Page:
If you go really broad you are going to get inconsistent and unpredictable results.
If is better to go narrow than really broad at the beginning.
Sales Calls: Reach People
Your outbound model depends on your reach rate.
Reach rate is really crucial.
Reach rate is the top of the funnel.
Pay close attention to your reach rate.
Sales Calls: Sound Good
You need to sound good.
The slimmest way of how you impact people is what you are actually saying.
Be a bit excited.
If you aren’t excited talking about your business then people won’t give a fuck about your business.
Your voice is going to create images and those images are going to influence people so you need to be excited. You need to be energetic.
Make sure when you are talking to people in meetings you’re having some level of enjoyment and excitement.
Sales Calls: Asking Questions
You need to talk to them and qualify if they should be buying your product. If so, why?
Once you know that you can really close them.
Sales Calls: Manage Objections
You need to be able to manage objections.
Sit down and think through the top ten or fifteen objections that people have. Write down an answer to those. Keep it at two sentences max. The answers don’t need to be perfect.
Be able to answer something with precision and clarity in one or two sentences.
When you answer on the fly you tend to talk too much.
Sales Calls: Ask for the Close
Ask early (for the close). Ask often (for the close).
You’re the most interesting person they have talked to in a while.
Loving what you did and buying is a different thing.
Buying is a level above loving.
You always want to go for the top.
The Original Elastic Sales Script
Start by addressing the question of, “Who the fuck are you?” (Hi, my name is ____. I’m calling startups in the area to find out if they are a good fit for our beta program.)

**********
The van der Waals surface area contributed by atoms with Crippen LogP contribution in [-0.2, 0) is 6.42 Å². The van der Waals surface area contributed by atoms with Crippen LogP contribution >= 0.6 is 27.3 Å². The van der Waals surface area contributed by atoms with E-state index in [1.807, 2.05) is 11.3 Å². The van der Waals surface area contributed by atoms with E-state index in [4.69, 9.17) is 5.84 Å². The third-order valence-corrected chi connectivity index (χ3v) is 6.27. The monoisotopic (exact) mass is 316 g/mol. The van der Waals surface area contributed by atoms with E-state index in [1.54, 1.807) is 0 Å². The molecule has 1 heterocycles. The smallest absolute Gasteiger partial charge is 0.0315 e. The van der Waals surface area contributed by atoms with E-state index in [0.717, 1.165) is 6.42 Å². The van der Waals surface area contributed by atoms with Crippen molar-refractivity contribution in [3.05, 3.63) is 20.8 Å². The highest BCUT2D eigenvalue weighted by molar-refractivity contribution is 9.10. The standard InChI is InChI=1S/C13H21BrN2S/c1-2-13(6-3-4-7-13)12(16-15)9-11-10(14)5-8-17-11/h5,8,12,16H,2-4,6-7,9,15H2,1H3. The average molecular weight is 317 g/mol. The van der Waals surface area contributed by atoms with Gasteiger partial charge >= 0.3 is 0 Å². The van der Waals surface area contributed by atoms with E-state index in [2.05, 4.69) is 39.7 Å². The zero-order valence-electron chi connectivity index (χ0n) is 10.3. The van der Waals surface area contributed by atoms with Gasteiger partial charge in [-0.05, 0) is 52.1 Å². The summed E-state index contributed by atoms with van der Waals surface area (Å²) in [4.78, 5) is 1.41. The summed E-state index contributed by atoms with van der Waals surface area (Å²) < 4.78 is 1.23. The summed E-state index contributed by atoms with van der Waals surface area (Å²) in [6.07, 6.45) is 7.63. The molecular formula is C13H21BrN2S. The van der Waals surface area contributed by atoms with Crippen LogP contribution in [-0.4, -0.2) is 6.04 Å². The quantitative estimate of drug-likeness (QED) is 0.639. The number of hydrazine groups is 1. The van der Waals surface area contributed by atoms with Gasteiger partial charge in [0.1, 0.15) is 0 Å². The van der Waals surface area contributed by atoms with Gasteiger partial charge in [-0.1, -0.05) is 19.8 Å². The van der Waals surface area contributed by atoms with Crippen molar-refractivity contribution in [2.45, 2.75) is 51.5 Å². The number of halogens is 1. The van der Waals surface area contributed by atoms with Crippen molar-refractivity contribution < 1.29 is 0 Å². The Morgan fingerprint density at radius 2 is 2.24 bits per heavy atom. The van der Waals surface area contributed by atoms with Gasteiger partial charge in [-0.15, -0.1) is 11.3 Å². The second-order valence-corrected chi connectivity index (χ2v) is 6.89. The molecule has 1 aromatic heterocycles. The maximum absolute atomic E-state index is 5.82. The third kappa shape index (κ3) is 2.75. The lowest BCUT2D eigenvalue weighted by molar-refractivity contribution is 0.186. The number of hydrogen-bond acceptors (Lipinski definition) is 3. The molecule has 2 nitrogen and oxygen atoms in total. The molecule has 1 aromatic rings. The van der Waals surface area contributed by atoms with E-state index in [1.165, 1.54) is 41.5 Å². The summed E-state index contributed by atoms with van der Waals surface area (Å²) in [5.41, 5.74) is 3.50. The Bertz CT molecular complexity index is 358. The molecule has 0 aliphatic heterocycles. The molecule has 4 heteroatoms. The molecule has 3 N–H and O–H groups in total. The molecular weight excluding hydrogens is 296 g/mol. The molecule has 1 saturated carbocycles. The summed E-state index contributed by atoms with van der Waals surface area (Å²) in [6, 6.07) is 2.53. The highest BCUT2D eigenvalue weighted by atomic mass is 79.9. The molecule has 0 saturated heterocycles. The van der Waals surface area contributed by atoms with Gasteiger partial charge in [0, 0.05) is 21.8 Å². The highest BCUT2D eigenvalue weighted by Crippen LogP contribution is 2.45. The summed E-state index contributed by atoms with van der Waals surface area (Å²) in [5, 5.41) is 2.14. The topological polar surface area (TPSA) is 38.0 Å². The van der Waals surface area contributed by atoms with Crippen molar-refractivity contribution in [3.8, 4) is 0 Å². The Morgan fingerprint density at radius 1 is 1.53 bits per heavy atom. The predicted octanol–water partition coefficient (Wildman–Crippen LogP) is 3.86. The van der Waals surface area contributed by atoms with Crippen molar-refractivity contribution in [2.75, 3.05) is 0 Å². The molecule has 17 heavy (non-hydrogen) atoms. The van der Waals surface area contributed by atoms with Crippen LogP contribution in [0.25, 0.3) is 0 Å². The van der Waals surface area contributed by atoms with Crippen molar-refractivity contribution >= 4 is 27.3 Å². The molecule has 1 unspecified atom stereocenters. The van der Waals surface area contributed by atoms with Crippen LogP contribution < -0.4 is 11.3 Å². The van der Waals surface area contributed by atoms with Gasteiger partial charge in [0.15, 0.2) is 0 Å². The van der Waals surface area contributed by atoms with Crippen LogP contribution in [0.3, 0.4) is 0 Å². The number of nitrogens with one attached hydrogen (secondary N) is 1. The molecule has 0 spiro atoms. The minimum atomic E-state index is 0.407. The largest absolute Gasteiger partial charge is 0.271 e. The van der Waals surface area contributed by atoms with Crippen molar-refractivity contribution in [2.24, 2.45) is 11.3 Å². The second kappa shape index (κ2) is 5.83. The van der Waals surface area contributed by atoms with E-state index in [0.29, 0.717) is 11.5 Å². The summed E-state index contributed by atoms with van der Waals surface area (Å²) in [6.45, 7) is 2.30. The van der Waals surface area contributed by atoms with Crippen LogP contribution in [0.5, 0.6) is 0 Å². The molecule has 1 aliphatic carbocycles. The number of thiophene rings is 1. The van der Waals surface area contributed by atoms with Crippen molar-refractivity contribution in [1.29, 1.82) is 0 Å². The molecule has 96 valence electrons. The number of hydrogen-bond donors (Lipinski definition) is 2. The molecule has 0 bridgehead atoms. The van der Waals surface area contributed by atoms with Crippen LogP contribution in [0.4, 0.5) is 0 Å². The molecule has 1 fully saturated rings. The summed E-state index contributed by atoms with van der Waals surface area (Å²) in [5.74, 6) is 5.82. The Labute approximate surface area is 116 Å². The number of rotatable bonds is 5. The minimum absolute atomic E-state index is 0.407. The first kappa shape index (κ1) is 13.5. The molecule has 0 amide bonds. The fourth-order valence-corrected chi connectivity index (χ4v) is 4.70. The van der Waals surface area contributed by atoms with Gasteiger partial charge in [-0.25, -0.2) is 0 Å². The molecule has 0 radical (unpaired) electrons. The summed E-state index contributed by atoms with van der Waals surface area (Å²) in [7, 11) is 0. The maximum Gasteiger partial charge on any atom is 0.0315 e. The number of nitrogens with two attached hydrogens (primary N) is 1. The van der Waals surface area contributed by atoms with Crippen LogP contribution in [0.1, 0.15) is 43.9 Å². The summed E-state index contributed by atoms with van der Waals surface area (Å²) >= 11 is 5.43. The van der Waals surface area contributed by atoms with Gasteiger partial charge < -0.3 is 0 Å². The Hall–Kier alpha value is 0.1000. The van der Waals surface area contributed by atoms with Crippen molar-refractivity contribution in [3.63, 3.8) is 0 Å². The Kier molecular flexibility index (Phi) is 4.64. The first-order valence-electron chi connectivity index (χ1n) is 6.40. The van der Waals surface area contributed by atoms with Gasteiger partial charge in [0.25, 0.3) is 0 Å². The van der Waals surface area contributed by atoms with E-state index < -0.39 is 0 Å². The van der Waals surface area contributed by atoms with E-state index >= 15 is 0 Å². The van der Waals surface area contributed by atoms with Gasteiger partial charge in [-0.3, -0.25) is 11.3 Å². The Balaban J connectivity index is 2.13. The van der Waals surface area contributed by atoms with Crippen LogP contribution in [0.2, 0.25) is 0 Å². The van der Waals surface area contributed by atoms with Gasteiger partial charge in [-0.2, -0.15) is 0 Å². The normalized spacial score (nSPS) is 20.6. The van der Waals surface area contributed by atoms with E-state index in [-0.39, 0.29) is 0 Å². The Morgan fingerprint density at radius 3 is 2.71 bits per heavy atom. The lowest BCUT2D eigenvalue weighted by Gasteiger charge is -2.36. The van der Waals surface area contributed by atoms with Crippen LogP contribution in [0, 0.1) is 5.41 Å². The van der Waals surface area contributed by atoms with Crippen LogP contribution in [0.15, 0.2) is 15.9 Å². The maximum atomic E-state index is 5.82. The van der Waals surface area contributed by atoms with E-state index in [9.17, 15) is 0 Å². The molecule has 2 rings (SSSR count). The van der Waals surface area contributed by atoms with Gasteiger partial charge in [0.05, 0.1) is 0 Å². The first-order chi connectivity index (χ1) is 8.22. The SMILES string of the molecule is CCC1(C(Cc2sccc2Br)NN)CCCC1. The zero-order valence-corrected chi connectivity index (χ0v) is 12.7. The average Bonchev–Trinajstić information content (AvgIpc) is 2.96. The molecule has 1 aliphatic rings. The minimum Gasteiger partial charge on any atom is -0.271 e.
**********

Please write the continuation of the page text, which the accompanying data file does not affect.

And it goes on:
Use a lot of lingo that says, “I’m like you. I’m in your area. I understand you.”
Every sentence in an email or a cold call is selling people on listening to you for another sentence.
“Does that sound interesting to you?”
No matter the answer follow up with, “Oh that is interesting. What is your sales process?”
They have already made up their mind so let them get that out of their system (by saying yes or no) and then keep going.
The power of questions is really, really amazing.
When somebody asks you a question there is a very strong unconscious urge to answer.
They have to open it. They have to read it. They have to respond. You have to have a plan to follow up.
The subject line is the first thing they look at.
If your email wasn’t opened it didn’t exist. The first thing you have to do is make sure people open your email.
You have to make sure you have at least a 30% open rate.
Every sentence in this email has to sell the reader on why they should read one more sentence.
Have one call to action. Not five.
If you’re trying to make a meeting give them one time so they don’t have an option.
Follow up two or three times at least.
Don’t send one email and then never follow up. (If you do that) then don’t even send the first email.